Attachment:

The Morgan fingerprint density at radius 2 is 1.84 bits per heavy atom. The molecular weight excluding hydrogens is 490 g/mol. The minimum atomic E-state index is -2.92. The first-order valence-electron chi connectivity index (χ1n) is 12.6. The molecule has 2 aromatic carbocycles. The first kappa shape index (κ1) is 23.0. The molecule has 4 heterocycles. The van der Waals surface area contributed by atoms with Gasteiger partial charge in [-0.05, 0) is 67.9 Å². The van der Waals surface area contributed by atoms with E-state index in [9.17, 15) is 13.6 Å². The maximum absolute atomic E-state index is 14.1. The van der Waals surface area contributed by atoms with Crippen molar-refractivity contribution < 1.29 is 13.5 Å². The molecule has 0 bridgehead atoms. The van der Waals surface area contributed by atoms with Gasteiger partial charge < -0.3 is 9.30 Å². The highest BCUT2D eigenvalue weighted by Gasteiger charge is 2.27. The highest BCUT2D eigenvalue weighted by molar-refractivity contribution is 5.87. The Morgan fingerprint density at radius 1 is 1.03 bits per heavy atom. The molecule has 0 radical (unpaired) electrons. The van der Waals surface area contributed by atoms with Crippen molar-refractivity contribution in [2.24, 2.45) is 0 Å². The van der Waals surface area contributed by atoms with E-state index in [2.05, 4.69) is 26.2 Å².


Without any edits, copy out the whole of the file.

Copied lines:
The Morgan fingerprint density at radius 2 is 1.84 bits per heavy atom. The molecular weight excluding hydrogens is 490 g/mol. The minimum atomic E-state index is -2.92. The first-order valence-electron chi connectivity index (χ1n) is 12.6. The molecule has 2 aromatic carbocycles. The first kappa shape index (κ1) is 23.0. The molecule has 4 heterocycles. The van der Waals surface area contributed by atoms with Gasteiger partial charge in [-0.05, 0) is 67.9 Å². The van der Waals surface area contributed by atoms with E-state index in [9.17, 15) is 13.6 Å². The maximum absolute atomic E-state index is 14.1. The van der Waals surface area contributed by atoms with Crippen molar-refractivity contribution < 1.29 is 13.5 Å². The molecule has 0 bridgehead atoms. The van der Waals surface area contributed by atoms with Gasteiger partial charge < -0.3 is 9.30 Å². The highest BCUT2D eigenvalue weighted by Gasteiger charge is 2.27. The highest BCUT2D eigenvalue weighted by molar-refractivity contribution is 5.87. The Morgan fingerprint density at radius 1 is 1.03 bits per heavy atom. The molecule has 0 radical (unpaired) electrons. The van der Waals surface area contributed by atoms with Crippen molar-refractivity contribution in [2.24, 2.45) is 0 Å². The van der Waals surface area contributed by atoms with E-state index in [2.05, 4.69) is 26.2 Å².